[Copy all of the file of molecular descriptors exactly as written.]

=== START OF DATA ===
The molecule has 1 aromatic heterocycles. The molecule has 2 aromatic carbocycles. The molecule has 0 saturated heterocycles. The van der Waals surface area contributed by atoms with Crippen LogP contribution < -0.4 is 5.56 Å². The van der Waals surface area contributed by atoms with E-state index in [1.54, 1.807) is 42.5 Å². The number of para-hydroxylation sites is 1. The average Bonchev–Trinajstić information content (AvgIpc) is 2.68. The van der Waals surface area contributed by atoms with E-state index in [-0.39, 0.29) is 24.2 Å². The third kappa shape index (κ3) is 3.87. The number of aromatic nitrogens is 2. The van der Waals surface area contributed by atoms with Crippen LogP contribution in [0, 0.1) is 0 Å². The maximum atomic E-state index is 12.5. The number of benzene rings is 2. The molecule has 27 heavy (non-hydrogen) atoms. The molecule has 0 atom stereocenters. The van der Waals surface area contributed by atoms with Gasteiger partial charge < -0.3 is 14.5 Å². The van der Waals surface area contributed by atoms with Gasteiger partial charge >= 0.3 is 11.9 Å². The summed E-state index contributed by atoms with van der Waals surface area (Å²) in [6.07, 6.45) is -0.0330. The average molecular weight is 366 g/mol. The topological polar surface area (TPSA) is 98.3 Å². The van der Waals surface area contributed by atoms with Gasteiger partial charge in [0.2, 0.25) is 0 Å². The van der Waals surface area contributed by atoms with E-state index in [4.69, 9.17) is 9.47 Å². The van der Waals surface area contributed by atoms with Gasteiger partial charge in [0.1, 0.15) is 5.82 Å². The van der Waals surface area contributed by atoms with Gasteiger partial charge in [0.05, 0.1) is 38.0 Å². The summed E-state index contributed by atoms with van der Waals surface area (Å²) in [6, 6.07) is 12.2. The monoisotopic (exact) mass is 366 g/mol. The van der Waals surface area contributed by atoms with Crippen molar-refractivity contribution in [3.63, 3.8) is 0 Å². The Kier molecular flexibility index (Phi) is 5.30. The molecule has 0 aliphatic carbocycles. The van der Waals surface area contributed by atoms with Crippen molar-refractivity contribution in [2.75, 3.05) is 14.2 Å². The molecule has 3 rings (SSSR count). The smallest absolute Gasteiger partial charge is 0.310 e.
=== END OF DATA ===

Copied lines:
The molecule has 1 aromatic heterocycles. The molecule has 2 aromatic carbocycles. The molecule has 0 saturated heterocycles. The van der Waals surface area contributed by atoms with Crippen LogP contribution < -0.4 is 5.56 Å². The van der Waals surface area contributed by atoms with E-state index in [1.54, 1.807) is 42.5 Å². The number of para-hydroxylation sites is 1. The average Bonchev–Trinajstić information content (AvgIpc) is 2.68. The van der Waals surface area contributed by atoms with E-state index in [-0.39, 0.29) is 24.2 Å². The third kappa shape index (κ3) is 3.87. The number of aromatic nitrogens is 2. The van der Waals surface area contributed by atoms with Crippen LogP contribution in [0, 0.1) is 0 Å². The maximum atomic E-state index is 12.5. The number of benzene rings is 2. The molecule has 27 heavy (non-hydrogen) atoms. The molecule has 0 atom stereocenters. The van der Waals surface area contributed by atoms with Gasteiger partial charge < -0.3 is 14.5 Å². The van der Waals surface area contributed by atoms with Gasteiger partial charge >= 0.3 is 11.9 Å². The summed E-state index contributed by atoms with van der Waals surface area (Å²) in [6.07, 6.45) is -0.0330. The average molecular weight is 366 g/mol. The topological polar surface area (TPSA) is 98.3 Å². The van der Waals surface area contributed by atoms with Gasteiger partial charge in [0.2, 0.25) is 0 Å². The van der Waals surface area contributed by atoms with E-state index in [4.69, 9.17) is 9.47 Å². The van der Waals surface area contributed by atoms with Gasteiger partial charge in [0.1, 0.15) is 5.82 Å². The van der Waals surface area contributed by atoms with Gasteiger partial charge in [0.05, 0.1) is 38.0 Å². The summed E-state index contributed by atoms with van der Waals surface area (Å²) in [6, 6.07) is 12.2. The monoisotopic (exact) mass is 366 g/mol. The van der Waals surface area contributed by atoms with Crippen molar-refractivity contribution in [3.63, 3.8) is 0 Å². The Kier molecular flexibility index (Phi) is 5.30. The molecule has 0 aliphatic carbocycles. The van der Waals surface area contributed by atoms with Crippen molar-refractivity contribution in [2.75, 3.05) is 14.2 Å². The molecule has 3 rings (SSSR count). The smallest absolute Gasteiger partial charge is 0.310 e.